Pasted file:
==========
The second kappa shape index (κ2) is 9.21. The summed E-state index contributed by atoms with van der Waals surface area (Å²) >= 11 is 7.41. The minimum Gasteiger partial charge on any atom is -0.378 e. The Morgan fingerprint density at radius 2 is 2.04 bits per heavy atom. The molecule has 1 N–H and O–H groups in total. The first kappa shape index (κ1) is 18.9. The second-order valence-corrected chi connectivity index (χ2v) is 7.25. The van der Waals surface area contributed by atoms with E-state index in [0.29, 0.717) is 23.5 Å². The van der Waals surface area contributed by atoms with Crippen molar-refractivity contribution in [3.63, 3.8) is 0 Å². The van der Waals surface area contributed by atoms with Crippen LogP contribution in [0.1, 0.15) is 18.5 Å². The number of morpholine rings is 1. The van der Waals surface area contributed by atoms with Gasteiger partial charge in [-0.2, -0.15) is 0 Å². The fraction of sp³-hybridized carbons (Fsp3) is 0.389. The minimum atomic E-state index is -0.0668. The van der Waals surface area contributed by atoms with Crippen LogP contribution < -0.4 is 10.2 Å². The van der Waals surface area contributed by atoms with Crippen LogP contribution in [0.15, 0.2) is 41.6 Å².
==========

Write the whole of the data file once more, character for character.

The second kappa shape index (κ2) is 9.21. The summed E-state index contributed by atoms with van der Waals surface area (Å²) >= 11 is 7.41. The minimum Gasteiger partial charge on any atom is -0.378 e. The Morgan fingerprint density at radius 2 is 2.04 bits per heavy atom. The molecule has 1 N–H and O–H groups in total. The first kappa shape index (κ1) is 18.9. The second-order valence-corrected chi connectivity index (χ2v) is 7.25. The van der Waals surface area contributed by atoms with E-state index in [0.29, 0.717) is 23.5 Å². The van der Waals surface area contributed by atoms with Crippen molar-refractivity contribution in [3.63, 3.8) is 0 Å². The van der Waals surface area contributed by atoms with Crippen LogP contribution in [0.1, 0.15) is 18.5 Å². The number of morpholine rings is 1. The van der Waals surface area contributed by atoms with Gasteiger partial charge in [-0.2, -0.15) is 0 Å². The fraction of sp³-hybridized carbons (Fsp3) is 0.389. The minimum atomic E-state index is -0.0668. The van der Waals surface area contributed by atoms with Crippen LogP contribution < -0.4 is 10.2 Å². The van der Waals surface area contributed by atoms with Crippen LogP contribution in [0.15, 0.2) is 41.6 Å².